By Amanda Becker
WASHINGTON (Reuters) - President Barack Obama has nominated Richard Griffin to be the top prosecutor at the National Labor Relations Board in a move that could strain a recent accord in the U.S. Senate about taking action on many long-stalled White House nominations.
The nomination of Griffin, an outgoing NLRB board member, to be its general counsel will likely prove unpopular with Republicans, who balked when Obama re-nominated Griffin for another term on the board.
Obama's withdrawal of Griffin's nomination, along with that of fellow current board member Sharon Block, was crucial to the bipartisan deal that resulted in Senate confirmation earlier this week of the first full slate of board members in a decade.
Griffin and Block were appointed by the president to the NLRB in January 2012 when the Senate was technically in session but not conducting business.
Republican lawmakers have questioned why the two board members have continued making case decisions after an appeals court in January 2013 invalidated their installation. The U.S. Supreme Court is slated to hear the Obama administration's appeal in that case during the term that starts in October.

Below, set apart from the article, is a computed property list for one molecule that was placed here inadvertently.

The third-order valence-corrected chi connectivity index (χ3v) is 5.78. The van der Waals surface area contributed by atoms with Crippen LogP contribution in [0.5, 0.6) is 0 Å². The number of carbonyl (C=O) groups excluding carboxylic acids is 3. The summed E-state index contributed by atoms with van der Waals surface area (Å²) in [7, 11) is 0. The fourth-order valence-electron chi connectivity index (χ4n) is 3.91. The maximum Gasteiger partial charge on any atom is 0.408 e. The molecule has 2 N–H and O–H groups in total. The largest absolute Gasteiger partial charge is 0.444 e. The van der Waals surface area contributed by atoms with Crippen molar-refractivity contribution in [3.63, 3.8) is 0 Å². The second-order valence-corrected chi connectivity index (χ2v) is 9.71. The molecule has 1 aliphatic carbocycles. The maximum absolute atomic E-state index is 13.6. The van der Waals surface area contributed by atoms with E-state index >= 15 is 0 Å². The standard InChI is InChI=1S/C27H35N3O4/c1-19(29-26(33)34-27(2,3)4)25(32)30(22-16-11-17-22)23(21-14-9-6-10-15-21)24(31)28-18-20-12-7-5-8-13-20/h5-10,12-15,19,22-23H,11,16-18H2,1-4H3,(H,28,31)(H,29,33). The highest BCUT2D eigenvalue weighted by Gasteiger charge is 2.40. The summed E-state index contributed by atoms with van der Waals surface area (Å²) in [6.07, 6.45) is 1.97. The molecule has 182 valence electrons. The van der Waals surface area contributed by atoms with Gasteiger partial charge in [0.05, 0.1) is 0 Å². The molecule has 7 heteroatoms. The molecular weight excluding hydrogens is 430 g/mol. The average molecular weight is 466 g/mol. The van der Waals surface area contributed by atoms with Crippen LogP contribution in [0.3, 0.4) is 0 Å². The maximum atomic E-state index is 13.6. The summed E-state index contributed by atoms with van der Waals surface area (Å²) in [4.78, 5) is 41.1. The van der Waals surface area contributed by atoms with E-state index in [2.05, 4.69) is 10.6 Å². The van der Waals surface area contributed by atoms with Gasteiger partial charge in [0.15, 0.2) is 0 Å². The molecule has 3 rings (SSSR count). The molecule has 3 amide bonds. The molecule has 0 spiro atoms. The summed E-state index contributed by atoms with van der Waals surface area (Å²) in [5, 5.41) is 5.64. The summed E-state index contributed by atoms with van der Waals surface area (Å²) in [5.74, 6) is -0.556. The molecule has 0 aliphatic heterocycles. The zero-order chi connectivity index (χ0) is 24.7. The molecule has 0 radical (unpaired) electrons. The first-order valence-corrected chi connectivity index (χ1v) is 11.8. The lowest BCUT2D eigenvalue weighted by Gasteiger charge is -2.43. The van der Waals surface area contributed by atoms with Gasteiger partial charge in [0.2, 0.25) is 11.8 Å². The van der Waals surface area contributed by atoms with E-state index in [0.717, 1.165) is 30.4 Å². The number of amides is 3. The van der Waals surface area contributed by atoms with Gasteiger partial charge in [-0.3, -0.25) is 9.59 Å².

The five-member board makes the ultimate case determinations at the NLRB, which oversees union elections and polices unfair labor practices. The general counsel also plays a critical role, investigating alleged labor violations and deciding which cases should be prosecuted.
The president named Lafe Solomon acting general counsel in June 2010, but he has never been confirmed by the Senate.
Obama's nomination of Griffin as general counsel was announced on whitehouse.gov.
(Editing by Kevin Drawbaugh and Mohammad Zargham)